Microsoft is updating its autopatch service, and could be about to cause a whole load of IT headaches

A year after Microsoft looked to help businesses take control of patch management, it has now introduced new features to give admins better oversight, and a whole lot more notifications.

This time last year, Microsoft released Autopatch in an effort to help struggling IT departments handle updates more easily as part of their plans, fundamentally rewriting patch Tuesday so that it became “just another Tuesday.”

One such new notification relates to access issues whereby Autopatch may not be able to manage a tenant, presenting IT admins with an opportunity to double-check configurations to prevent losing control over certain devices.

Microsoft updates Autopatch

Despite taking some of the control (and stress) away from admins one year ago, Microsoft has decided to reinstate some control while continuing to carry out automatic patches.

Admins can now select deployment rings with dedicated deployment cadence in order to prioritize certain devices and restrict testing before wider rollouts.

The tenant management blade will also be able to alert admins of expired licenses alongside inactive flags whereby actions are required, meaning that special attention should be given to these notifications in order for Autopatch to continue working effectively.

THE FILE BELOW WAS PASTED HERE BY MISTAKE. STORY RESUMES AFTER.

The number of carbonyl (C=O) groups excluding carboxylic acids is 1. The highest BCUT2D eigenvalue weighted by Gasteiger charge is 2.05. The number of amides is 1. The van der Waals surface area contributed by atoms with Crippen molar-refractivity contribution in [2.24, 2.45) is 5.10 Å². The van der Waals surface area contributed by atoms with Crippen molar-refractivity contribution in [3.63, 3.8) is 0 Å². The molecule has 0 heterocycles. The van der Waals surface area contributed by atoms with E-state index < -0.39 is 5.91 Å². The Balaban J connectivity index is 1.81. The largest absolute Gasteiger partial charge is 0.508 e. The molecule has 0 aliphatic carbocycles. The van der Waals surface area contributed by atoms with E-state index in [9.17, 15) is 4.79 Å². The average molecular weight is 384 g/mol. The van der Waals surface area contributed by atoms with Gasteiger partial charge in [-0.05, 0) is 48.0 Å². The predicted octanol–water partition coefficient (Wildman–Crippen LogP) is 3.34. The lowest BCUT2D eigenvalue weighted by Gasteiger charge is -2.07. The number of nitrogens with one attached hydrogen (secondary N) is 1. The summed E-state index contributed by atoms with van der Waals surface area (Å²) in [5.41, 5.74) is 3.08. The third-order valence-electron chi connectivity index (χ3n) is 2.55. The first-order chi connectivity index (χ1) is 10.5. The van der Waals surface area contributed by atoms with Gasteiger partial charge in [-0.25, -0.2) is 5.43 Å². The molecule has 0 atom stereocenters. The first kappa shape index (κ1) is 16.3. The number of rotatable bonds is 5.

Microsoft explains: “To know if action is required, visit the Tenant management section and select the banner displayed within the Windows Autopatch Devices blade that alerts you to take action.”

The updated features in Windows Autopatch have entered public preview on an opt-in basis ahead of general availability in May.

With the revisions, Microsoft hopes to “provide IT admins the ability to customize Windows feature and quality updates in line with existing organizational structures and business goals,” though whether admins will appreciate the regained control remains to be seen.

Go to Source